The Intermediate Practice: Stepping up from Beginner to Intermediate Practice

What is the difference between a beginner and an intermediate practitioner? Say you’ve been at the practice for a number of months but don’t trust yourself to jump into a level two class yet. Or you’re a stay-at-home yogi and wondering what the next steps are in refining your practice. Perhaps you marvel at the strength and finesse of your teacher or fellow students and wonder how they’ve arrived at such grace. How do we take the practice to the intermediate level?


First, you must show up consistently on your mat. Beginners are sporadic. Sometimes, you’re full of energy and vigor and can hit the mat five times a week. Then, one month later, something changes–the weather or stress level at work. Or, it could be the phase of the moon. The intermediate practitioner is a stickler for her routine. It’s important to find what you like. An early morning class you can attend before the day gets out of hand, an evening home routine that includes an online platform…whatever you prefer. Then, learn to show up even when you’re not feeling it. The magic starts when you meet the mat, even if you’re not feeling like it.


Beginners are satisfied with just the minimum information needed to pass the class. He must know how to use his left hand and where to place his right foot. It is important to remind him to breathe. He may want to learn some simple arm balances or mantras. Too much information can overwhelm him and discourage him from returning to the practice.

The intermediate practitioner is thirsty. He is curious about the wisdom of the body, the way muscles, bones, and the breath work together, and how energy can be efficiently moved. He’s hungry for mysticism, philosophy, and storytelling. He begins to realize that his practice goes far beyond his mat.


Beginners may not have enough experience to recognize bullshit. She may believe anything she hears in a yoga lesson. On the other hand, a beginner might be too skeptical and suspicious. The intermediate practitioner strikes a balance between being open-minded and asking intelligent, insightful questions. She explores various perspectives–perhaps testing different styles of yoga, checking out a variety of studios or online options, or reading material from a wider range of credible authors. She can also dive in deeper by taking part in workshops, retreats, or immersions. She also knows that everybody is different and that she must ultimately choose the practice that best suits her needs.


The ability to move and stabilize from the core is what makes the most physiological difference between beginner and intermediate asana practices. Intermediate practitioners do not see a strong core as a lump of rock at the center of their body. Instead, they view it as a layer of muscles that wraps around the abdominal cavity. She can feel the different core engagements that support the spine at various angles. Her core stability allows for her to safely perform movements like Chaturangas, Handstands, and deeper backbends. Her core engagement makes her asanas light and efficient so she can do more in less time.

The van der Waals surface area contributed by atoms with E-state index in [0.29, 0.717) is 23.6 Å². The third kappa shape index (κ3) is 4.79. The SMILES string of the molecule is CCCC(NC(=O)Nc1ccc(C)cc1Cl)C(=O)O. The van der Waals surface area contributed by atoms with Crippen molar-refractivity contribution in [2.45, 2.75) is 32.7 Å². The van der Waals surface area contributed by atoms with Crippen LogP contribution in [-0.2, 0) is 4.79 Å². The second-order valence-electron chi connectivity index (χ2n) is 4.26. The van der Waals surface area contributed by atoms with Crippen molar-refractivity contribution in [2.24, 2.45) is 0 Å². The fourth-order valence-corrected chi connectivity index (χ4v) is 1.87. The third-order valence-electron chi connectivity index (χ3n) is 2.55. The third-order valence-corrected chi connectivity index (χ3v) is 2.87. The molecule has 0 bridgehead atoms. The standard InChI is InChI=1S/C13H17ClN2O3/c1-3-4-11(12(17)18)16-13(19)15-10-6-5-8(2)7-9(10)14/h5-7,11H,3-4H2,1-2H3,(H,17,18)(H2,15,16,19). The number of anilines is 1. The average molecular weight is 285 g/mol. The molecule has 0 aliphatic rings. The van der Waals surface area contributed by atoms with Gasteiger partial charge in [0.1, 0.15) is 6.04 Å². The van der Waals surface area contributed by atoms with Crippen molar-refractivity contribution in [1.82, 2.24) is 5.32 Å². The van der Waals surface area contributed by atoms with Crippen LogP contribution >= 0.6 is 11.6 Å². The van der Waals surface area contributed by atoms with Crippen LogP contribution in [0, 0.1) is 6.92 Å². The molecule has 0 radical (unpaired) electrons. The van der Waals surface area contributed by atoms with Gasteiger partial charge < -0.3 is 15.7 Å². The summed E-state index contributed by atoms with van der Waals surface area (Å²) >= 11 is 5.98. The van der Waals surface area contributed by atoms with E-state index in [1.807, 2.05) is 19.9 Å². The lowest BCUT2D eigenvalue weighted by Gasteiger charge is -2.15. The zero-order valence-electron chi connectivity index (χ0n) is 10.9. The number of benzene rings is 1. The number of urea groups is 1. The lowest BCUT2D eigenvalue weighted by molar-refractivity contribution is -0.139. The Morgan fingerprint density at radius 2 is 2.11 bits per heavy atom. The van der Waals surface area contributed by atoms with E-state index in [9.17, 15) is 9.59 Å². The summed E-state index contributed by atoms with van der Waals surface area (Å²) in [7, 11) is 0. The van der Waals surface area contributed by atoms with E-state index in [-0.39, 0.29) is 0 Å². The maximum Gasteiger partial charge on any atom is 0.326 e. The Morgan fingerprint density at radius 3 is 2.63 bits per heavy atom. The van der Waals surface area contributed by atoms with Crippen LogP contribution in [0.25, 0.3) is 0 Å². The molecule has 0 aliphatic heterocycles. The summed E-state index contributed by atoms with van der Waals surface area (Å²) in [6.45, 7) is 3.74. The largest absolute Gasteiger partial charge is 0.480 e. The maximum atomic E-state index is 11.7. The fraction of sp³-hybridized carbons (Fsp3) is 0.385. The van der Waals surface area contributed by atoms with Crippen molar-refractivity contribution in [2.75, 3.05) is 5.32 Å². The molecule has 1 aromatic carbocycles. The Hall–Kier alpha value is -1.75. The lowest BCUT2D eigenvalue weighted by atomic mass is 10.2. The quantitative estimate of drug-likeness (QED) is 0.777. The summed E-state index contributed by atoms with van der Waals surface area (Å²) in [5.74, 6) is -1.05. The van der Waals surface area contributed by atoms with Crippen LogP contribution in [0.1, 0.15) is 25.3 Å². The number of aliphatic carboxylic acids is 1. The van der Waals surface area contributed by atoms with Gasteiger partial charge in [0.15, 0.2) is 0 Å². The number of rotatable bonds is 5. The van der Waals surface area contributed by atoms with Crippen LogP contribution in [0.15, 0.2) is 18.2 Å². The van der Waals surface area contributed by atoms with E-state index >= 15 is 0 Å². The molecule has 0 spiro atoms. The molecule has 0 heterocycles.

Beginners either believe that the difficult poses are immediately accessible and will be comfortable for them to practice, or they think the poses will never be available. They don’t bother trying. The intermediate practitioner understands that everything comes at its own pace. The difficult poses take a lot of time and disciplined effort. Rarely do they appear overnight. Although not everyone can achieve advanced poses, with effort and patience, most intermediate poses are achievable. We are often surprised at how much we can achieve with the right dedication and patience.


We struggle to keep up, place our left foot exactly where it should be, and stay upright. We learn as we refine our practice that breath is the key to all that we do. It helps us move through the practice and not get winded. It allows us to place the left leg exactly. Intermediate practitioners use breathing techniques like ujjayi breathing, alternate nostril breathing, and shining skull breathing. He knows how he can use inhales in order to achieve lightness and expand the body. He knows how to exhale to achieve both softness and stability. He spends most of his practice focused on his breathing, using it to guide his movements rather than the opposite.

She is interested in exploring consciousness. She is curious about exploring consciousness. She devotes time and energy to developing a practice of meditation. She believes that meditation will help her improve her asana practice and her overall quality of life. She begins to understand her attachments, fears, and illusionary thinking through meditation. She can think, act, and communicate with more compassion and thoughtfulness through her meditation practice.

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